Not surprisingly, many of the excerpts from solos, duets, trios and concertos, and perhaps all of the anonymous exercises in the Solfeggi are by Quantz himself.
The fact that most of the duet excerpts are drawn from the Second livre de duo, published in Paris by the flautist and composer Michel Blavet in 1752, and from the Sei duetti, the only source for which is a manuscript copied around 1740, may be taken as evidence that much of the Solfeggi was compiled no earlier than the 1740S and 1750S.
If this hypothesis is correct, the Solfeggi provides the only known source for these lost duets.
Among the trios excerpted in the Solfeggi are the Italianate Six sonates en trio dans le gout italien, published by Boivin in Paris between 1731 and 1733.
Hefling's principal theoretical evidence for French inegalite in Germany comes from Quantz's Versuch einer Anweisung die Flote traversiere zu spielen (Berlin, 1752) and Solfeggi
for flute (Berlin, [c.
Austrian singer and teacher Ferdinand Sieber (1822-1895) who composed almost 700 solfeggi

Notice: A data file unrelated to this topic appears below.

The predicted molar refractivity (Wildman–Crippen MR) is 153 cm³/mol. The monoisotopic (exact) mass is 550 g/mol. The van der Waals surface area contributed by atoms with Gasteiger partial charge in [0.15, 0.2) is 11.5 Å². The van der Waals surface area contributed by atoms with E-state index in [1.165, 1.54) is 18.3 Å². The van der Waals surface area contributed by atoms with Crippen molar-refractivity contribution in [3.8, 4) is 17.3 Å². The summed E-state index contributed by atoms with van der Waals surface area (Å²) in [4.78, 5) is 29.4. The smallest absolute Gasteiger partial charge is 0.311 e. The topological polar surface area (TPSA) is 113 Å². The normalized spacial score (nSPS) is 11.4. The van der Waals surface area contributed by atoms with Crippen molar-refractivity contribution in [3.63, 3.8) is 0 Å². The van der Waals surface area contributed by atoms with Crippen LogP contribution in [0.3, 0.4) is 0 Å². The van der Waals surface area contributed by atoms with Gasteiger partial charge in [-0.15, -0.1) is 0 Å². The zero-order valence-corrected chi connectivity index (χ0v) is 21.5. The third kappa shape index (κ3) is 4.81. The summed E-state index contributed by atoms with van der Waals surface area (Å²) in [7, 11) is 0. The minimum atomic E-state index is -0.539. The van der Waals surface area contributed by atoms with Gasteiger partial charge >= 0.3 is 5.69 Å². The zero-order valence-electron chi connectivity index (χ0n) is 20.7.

put it this way:
The second aim is to seize the opportunity to demonstrate important points concerning performance practice by referring to comments made by Quantz himself in a manuscript treatise preserved in a copy dating from the later eighteenth century, Solfeggi
pour la flute traversiere avec l'enseignement (modern edition by Winfried Michel and Hermien Teske [Winterthur: Amadeus, 1978]), which contains commentated extracts from the same sonatas (respectively, QV 2:15, QV 2:28, and QV 2:35, following the numbering of Horst Augsbach's Johann Joachim Quantz: Thematisch-systematisches Werkverzeichnis (QV) [Stuttgart: Carus-Verlag, 1997]).
was without doubt his most well known publication, having been published first in Italy in 1790, and the complete set of thirty-six was attached to his 1791 London edition of The Italian Method of Singing.